For the University’s LGTBQ students, gender-neutral housing — also known as open housing — has been a goal they have strived to achieve at the University. Gender-neutral housing gives students the option to live with a roommate regardless what gender the individual identifies with. While the majority of students have positive experiences with their roommates, recent tragedies among young people add cause for concern. In September, for example, a Rutgers freshman committed suicide after his roommate videotaped him having a sexual encounter with another male and posted it online. While this obviously doesn’t represent the norm, isolated incidents like these make a case for the benefits of gender-neutral options for students.

The University, with the guidance of the Spectrum Center and the National Center for Transgender Equality, recently broadened its definition of transgender to include gender non-conforming and gender-questioning students. The school deserves recognition for the decision. For many students, college is a time of identity exploration, and forcing them to ascribe to strict gender identification to obtain gender-neutral housing could be counterproductive. Still, these definitions are too exclusive.

A gender-neutral housing policy will take effect at the University this fall. But the University Housing website specifies that only transgender and gender non-conforming students will qualify for the policy. The new policy will allow gender non-conforming and transgender students to live with other students who have the same gender identification.

While this policy is a positive start toward creating a more comfortable environment in University Housing, it does not go far enough in helping all students. All students should have the choice to obtain gender-neutral housing, not just those who ascribe to particular gender identifications. University Housing should be a safe and comfortable place for all students, and steps should be taken to ensure that gender-neutral housing contributes to that goal.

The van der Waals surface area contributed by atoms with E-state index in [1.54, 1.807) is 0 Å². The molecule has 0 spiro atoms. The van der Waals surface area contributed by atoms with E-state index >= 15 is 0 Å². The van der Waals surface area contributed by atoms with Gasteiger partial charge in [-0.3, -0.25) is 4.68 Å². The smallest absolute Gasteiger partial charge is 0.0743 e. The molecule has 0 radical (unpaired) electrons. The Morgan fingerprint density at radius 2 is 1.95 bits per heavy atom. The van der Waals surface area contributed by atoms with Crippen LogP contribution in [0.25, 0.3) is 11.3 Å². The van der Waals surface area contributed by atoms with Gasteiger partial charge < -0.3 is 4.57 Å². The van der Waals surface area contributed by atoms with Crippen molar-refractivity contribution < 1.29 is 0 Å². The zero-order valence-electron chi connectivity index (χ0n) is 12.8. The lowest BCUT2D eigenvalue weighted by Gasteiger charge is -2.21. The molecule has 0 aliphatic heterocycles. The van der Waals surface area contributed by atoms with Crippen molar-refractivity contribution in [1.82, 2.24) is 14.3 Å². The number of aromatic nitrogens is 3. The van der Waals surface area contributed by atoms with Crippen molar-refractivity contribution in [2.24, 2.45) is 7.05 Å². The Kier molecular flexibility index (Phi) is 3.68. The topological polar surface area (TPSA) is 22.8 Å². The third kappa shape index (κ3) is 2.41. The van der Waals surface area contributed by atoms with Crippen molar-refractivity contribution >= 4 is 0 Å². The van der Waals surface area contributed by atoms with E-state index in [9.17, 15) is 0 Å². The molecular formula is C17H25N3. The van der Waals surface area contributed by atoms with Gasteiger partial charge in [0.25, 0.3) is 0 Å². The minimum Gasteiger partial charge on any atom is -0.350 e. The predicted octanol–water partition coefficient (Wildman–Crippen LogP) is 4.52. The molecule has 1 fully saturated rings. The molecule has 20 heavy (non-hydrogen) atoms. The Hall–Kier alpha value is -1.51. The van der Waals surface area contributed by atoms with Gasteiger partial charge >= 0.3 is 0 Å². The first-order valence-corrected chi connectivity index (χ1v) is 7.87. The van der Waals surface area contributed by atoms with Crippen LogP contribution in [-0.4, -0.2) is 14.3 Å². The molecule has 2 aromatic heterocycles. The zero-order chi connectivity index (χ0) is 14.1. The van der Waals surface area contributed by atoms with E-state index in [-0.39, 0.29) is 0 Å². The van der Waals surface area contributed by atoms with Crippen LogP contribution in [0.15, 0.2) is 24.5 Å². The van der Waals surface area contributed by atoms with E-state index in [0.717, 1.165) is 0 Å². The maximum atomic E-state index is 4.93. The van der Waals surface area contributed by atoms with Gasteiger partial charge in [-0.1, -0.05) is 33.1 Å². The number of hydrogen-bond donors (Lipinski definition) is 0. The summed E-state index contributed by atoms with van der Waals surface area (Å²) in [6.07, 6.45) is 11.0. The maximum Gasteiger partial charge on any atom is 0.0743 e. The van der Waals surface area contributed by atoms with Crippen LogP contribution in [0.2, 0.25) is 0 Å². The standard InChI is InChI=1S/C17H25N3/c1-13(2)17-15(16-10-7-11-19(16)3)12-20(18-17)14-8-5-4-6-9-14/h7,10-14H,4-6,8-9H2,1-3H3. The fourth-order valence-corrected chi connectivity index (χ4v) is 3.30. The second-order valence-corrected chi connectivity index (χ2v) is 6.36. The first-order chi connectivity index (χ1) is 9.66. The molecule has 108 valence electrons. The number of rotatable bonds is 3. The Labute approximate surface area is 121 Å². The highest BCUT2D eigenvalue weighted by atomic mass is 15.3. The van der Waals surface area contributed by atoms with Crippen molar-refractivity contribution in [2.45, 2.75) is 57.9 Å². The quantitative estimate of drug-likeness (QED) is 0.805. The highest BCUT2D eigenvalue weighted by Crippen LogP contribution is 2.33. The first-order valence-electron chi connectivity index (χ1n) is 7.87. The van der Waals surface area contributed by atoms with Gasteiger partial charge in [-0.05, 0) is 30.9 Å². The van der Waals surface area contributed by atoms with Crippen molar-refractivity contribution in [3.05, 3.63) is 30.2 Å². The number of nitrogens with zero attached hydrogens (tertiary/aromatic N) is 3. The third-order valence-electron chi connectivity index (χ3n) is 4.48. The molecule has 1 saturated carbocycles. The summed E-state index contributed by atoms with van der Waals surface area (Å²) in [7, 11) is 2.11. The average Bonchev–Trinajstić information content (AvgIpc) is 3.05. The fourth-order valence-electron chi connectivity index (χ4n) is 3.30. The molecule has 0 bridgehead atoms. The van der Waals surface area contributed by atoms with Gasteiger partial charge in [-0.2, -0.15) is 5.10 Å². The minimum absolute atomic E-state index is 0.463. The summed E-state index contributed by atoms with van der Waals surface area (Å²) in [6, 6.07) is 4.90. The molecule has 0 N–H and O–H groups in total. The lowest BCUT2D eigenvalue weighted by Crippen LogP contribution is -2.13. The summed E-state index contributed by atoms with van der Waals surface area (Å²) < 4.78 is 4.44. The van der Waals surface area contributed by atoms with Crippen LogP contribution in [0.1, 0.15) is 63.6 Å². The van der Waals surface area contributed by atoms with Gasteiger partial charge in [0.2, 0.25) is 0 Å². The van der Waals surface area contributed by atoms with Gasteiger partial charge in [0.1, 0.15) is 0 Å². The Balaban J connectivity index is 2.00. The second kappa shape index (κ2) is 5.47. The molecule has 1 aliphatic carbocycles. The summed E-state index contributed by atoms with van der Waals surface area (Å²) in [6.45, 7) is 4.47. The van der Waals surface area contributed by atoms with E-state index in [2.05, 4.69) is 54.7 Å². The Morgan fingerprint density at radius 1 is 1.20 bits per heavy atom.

Gender-neutral housing has long been a pet project of former Michigan Student Assembly President Chris Armstrong. His support of the Open Housing Initiative aided the progress toward full open housing opportunities for all students, not just the select few the University deems it appropriate for. While the University has a history of supporting the LGTBQ community, this policy prioritizes the needs of transgender and gender non-conforming students over other students. It is unacceptable to consider that one minority is more important than another. It is not only transgender students who face harassment or uncomfortable situations that open housing could potentially combat. Critics of full open housing argue that students would abuse the policy in order to live with their significant others in residence halls. But the poor decisions of a few should not be a hindrance to the majority of students who would greatly benefit from a comprehensive gender-neutral housing policy.

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